The heavy events are all all about timing; finishing a throw in the stone, sprinting to the front of the trig in the weights, accelerating the ball in the hammer, and oh so much more. But, probably the second most annoying thing overheard during competition to, "you had the height," is, "you pulled late." So, how do we know when or even how to finish the pull on the caber toss? Honestly, it comes down to timing and a few principles to remember. We'll dive into that more soon.
We've already gone over the "pick," carry and approach, so let's look at one of the final aspects of the caber (of course, right before the judge raises his/her hands in a perfect "12:00" expression). Let's address the, "Set Up."
No Jump Stops
I always coach the set up in a way that allows you to quickly and easily transition from carrying the caber, to pulling it. My belief is that this is best done with a stagger step or "gather." I prefer this to the abrupt basketball "jump stop" that some athletes use. The reason for this is that when you jump into the position to pull, the caber is lurched downward, creating a much more difficult pull for you to finish. You will be pulling the opposite direction, so don't make it that much harder for yourself and kill any speed you've gained in yiir run up.
With a "gather" approach, you can more easily transition your throw from a carry and sprint to an explode and throw. Focus on making the set up smooth and quick. Now, your hands will drop to set up your pull, but make that drop minimal so you aren't fighting so much momentum as you pull the stick.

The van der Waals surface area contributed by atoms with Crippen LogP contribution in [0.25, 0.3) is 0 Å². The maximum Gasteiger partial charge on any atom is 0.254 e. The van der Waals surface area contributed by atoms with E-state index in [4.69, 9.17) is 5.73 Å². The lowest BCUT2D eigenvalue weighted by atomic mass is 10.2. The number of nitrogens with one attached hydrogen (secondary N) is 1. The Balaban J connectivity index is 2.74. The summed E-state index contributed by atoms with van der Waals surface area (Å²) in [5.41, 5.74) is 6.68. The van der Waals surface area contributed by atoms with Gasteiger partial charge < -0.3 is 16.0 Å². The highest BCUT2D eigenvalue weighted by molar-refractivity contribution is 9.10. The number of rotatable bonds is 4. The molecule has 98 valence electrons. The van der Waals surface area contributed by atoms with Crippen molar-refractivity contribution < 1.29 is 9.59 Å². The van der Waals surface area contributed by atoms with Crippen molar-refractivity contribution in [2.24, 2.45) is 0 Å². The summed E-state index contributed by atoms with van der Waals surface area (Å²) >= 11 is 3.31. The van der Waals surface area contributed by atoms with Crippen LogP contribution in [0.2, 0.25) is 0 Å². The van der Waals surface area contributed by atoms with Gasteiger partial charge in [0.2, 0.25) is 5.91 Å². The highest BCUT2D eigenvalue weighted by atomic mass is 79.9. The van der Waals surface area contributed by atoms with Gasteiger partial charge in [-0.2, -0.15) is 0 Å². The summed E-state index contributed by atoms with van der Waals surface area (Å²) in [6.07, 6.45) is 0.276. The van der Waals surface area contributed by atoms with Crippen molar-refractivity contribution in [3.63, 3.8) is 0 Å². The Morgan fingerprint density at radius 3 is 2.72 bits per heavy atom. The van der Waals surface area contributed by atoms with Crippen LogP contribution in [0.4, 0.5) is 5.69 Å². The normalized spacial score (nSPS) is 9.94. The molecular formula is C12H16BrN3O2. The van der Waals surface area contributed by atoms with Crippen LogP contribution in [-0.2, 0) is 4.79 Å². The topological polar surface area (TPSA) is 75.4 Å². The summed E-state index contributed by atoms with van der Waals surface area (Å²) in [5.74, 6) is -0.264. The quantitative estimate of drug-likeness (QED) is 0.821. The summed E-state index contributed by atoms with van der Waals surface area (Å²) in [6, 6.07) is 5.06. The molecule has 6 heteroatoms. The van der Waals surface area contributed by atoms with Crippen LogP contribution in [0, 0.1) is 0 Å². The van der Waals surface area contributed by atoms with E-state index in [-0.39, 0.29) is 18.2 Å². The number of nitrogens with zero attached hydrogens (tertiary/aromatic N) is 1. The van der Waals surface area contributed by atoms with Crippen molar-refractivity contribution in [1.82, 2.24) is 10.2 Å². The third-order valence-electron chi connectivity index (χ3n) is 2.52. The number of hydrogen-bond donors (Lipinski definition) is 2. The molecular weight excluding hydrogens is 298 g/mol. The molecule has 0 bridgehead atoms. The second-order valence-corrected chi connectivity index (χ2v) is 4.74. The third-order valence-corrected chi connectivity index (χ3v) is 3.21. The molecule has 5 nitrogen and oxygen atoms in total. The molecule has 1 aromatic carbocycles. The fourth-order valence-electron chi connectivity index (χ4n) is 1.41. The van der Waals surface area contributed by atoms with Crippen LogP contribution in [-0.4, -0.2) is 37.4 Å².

Sink the Hips
In addition to dropping your hands and gathering your feet, you'll need to sink your hips as you prepare to pull. Sinking the hips helps with the next aspect we'll cover, but this is a much more affective approach than a jump stop. Sinking the hips puts you in a position to use the hips and back without jeopardizing severe caber drop and momentum.
Another important aspect of this is to stop your own momentum and advancement; you never want to pull on the caber and then take a step forward or still be going forward. Think of your stop (gather your feet in two steps) like a block in the stones and weights. You stop running and the caber keeps going ... now, pull! Use this as a test - if you plant your feet to pull but are still traveling forward when it's time to pull, then you've not stopped and gathered your feet. Sink the hips , drop the hands and then ... well, now I'm getting ahead of myself.